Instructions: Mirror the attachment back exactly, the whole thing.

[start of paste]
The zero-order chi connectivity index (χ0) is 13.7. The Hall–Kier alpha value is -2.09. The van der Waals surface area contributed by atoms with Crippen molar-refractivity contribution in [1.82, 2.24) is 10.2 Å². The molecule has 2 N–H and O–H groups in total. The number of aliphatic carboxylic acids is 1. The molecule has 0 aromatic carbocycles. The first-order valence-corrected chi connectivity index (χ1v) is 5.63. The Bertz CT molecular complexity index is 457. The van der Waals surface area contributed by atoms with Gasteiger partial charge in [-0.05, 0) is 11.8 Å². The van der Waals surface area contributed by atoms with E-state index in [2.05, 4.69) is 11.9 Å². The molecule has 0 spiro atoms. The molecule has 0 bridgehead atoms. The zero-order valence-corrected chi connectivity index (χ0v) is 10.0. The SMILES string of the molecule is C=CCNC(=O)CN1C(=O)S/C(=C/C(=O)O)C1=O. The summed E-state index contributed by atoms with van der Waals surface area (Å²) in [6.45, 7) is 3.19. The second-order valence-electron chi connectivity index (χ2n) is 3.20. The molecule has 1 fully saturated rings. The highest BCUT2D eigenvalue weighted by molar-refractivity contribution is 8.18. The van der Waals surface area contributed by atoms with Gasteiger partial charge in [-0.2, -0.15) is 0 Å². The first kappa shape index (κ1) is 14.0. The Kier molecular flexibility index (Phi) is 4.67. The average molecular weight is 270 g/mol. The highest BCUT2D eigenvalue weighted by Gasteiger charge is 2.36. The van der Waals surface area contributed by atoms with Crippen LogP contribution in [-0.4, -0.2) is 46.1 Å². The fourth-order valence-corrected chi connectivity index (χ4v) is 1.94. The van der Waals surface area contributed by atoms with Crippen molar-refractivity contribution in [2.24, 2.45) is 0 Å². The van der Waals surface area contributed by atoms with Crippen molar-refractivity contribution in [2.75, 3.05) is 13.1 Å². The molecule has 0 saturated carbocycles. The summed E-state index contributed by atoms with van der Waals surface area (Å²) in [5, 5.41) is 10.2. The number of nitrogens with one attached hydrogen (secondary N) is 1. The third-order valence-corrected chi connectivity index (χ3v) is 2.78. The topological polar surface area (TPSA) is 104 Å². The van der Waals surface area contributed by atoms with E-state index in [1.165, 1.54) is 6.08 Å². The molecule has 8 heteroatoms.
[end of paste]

The zero-order chi connectivity index (χ0) is 13.7. The Hall–Kier alpha value is -2.09. The van der Waals surface area contributed by atoms with Crippen molar-refractivity contribution in [1.82, 2.24) is 10.2 Å². The molecule has 2 N–H and O–H groups in total. The number of aliphatic carboxylic acids is 1. The molecule has 0 aromatic carbocycles. The first-order valence-corrected chi connectivity index (χ1v) is 5.63. The Bertz CT molecular complexity index is 457. The van der Waals surface area contributed by atoms with Gasteiger partial charge in [-0.05, 0) is 11.8 Å². The van der Waals surface area contributed by atoms with E-state index in [2.05, 4.69) is 11.9 Å². The molecule has 0 spiro atoms. The molecule has 0 bridgehead atoms. The zero-order valence-corrected chi connectivity index (χ0v) is 10.0. The SMILES string of the molecule is C=CCNC(=O)CN1C(=O)S/C(=C/C(=O)O)C1=O. The summed E-state index contributed by atoms with van der Waals surface area (Å²) in [6.45, 7) is 3.19. The second-order valence-electron chi connectivity index (χ2n) is 3.20. The molecule has 1 fully saturated rings. The highest BCUT2D eigenvalue weighted by molar-refractivity contribution is 8.18. The van der Waals surface area contributed by atoms with Gasteiger partial charge in [-0.2, -0.15) is 0 Å². The first kappa shape index (κ1) is 14.0. The Kier molecular flexibility index (Phi) is 4.67. The average molecular weight is 270 g/mol. The highest BCUT2D eigenvalue weighted by Gasteiger charge is 2.36. The van der Waals surface area contributed by atoms with Crippen LogP contribution in [-0.4, -0.2) is 46.1 Å². The fourth-order valence-corrected chi connectivity index (χ4v) is 1.94. The van der Waals surface area contributed by atoms with Crippen molar-refractivity contribution in [2.24, 2.45) is 0 Å². The van der Waals surface area contributed by atoms with Crippen molar-refractivity contribution in [2.75, 3.05) is 13.1 Å². The molecule has 0 saturated carbocycles. The summed E-state index contributed by atoms with van der Waals surface area (Å²) in [5, 5.41) is 10.2. The number of nitrogens with one attached hydrogen (secondary N) is 1. The third-order valence-corrected chi connectivity index (χ3v) is 2.78. The topological polar surface area (TPSA) is 104 Å². The van der Waals surface area contributed by atoms with E-state index in [1.165, 1.54) is 6.08 Å². The molecule has 8 heteroatoms.